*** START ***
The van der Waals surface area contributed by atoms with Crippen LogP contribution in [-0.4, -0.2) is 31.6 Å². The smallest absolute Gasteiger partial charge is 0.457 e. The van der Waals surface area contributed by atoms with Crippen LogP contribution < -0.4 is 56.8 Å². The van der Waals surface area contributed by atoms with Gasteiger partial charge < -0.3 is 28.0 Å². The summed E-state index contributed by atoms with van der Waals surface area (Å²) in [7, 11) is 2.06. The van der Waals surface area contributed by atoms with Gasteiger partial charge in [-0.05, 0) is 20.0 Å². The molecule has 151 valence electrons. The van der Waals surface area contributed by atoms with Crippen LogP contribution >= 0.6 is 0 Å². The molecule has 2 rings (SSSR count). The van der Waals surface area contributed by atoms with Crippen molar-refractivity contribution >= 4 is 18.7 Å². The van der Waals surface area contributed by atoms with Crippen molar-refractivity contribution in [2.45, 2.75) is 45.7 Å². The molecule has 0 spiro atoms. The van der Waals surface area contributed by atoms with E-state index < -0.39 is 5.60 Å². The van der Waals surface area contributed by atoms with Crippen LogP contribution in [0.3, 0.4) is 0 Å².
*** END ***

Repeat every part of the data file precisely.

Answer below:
The van der Waals surface area contributed by atoms with Crippen LogP contribution in [-0.4, -0.2) is 31.6 Å². The smallest absolute Gasteiger partial charge is 0.457 e. The van der Waals surface area contributed by atoms with Crippen LogP contribution < -0.4 is 56.8 Å². The van der Waals surface area contributed by atoms with Gasteiger partial charge < -0.3 is 28.0 Å². The summed E-state index contributed by atoms with van der Waals surface area (Å²) in [7, 11) is 2.06. The van der Waals surface area contributed by atoms with Gasteiger partial charge in [-0.05, 0) is 20.0 Å². The molecule has 151 valence electrons. The van der Waals surface area contributed by atoms with Crippen LogP contribution >= 0.6 is 0 Å². The molecule has 2 rings (SSSR count). The van der Waals surface area contributed by atoms with Crippen molar-refractivity contribution >= 4 is 18.7 Å². The van der Waals surface area contributed by atoms with Crippen molar-refractivity contribution in [2.45, 2.75) is 45.7 Å². The molecule has 0 spiro atoms. The van der Waals surface area contributed by atoms with E-state index < -0.39 is 5.60 Å². The van der Waals surface area contributed by atoms with Crippen LogP contribution in [0.3, 0.4) is 0 Å².